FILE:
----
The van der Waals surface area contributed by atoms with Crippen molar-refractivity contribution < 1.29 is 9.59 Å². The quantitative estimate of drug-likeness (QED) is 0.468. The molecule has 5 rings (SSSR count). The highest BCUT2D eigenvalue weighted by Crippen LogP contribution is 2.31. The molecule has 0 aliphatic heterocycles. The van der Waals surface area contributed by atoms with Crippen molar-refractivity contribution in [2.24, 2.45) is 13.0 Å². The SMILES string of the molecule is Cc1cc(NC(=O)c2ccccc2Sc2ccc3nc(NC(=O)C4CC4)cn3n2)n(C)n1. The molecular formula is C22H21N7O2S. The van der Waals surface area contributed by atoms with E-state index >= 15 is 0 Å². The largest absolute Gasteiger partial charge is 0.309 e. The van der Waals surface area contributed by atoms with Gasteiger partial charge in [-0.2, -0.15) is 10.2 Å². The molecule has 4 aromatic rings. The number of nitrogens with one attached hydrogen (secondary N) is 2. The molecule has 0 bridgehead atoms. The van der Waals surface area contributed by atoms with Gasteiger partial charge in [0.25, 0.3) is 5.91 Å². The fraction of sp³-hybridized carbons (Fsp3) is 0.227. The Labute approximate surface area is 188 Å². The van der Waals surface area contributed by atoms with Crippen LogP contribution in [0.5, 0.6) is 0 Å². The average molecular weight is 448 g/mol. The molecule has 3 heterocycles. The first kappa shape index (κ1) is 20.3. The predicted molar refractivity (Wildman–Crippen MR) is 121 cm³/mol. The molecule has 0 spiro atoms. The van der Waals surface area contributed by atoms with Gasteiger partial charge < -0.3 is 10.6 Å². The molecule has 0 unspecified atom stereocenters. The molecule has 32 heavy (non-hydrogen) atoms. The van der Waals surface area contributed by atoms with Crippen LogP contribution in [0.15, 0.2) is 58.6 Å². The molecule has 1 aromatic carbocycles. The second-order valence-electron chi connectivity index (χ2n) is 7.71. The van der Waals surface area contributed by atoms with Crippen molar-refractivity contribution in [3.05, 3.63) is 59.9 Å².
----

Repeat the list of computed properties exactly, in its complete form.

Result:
The van der Waals surface area contributed by atoms with Crippen molar-refractivity contribution < 1.29 is 9.59 Å². The quantitative estimate of drug-likeness (QED) is 0.468. The molecule has 5 rings (SSSR count). The highest BCUT2D eigenvalue weighted by Crippen LogP contribution is 2.31. The molecule has 0 aliphatic heterocycles. The van der Waals surface area contributed by atoms with Crippen molar-refractivity contribution in [2.24, 2.45) is 13.0 Å². The SMILES string of the molecule is Cc1cc(NC(=O)c2ccccc2Sc2ccc3nc(NC(=O)C4CC4)cn3n2)n(C)n1. The molecular formula is C22H21N7O2S. The van der Waals surface area contributed by atoms with E-state index >= 15 is 0 Å². The largest absolute Gasteiger partial charge is 0.309 e. The van der Waals surface area contributed by atoms with Gasteiger partial charge in [-0.2, -0.15) is 10.2 Å². The molecule has 4 aromatic rings. The number of nitrogens with one attached hydrogen (secondary N) is 2. The molecule has 0 bridgehead atoms. The van der Waals surface area contributed by atoms with Gasteiger partial charge in [0.25, 0.3) is 5.91 Å². The fraction of sp³-hybridized carbons (Fsp3) is 0.227. The Labute approximate surface area is 188 Å². The van der Waals surface area contributed by atoms with Crippen LogP contribution in [0.5, 0.6) is 0 Å². The average molecular weight is 448 g/mol. The molecule has 3 heterocycles. The first kappa shape index (κ1) is 20.3. The predicted molar refractivity (Wildman–Crippen MR) is 121 cm³/mol. The molecule has 0 spiro atoms. The van der Waals surface area contributed by atoms with Gasteiger partial charge < -0.3 is 10.6 Å². The molecule has 0 unspecified atom stereocenters. The molecule has 32 heavy (non-hydrogen) atoms. The van der Waals surface area contributed by atoms with Crippen LogP contribution in [0.15, 0.2) is 58.6 Å². The molecule has 1 aromatic carbocycles. The second-order valence-electron chi connectivity index (χ2n) is 7.71. The van der Waals surface area contributed by atoms with Crippen molar-refractivity contribution in [3.05, 3.63) is 59.9 Å².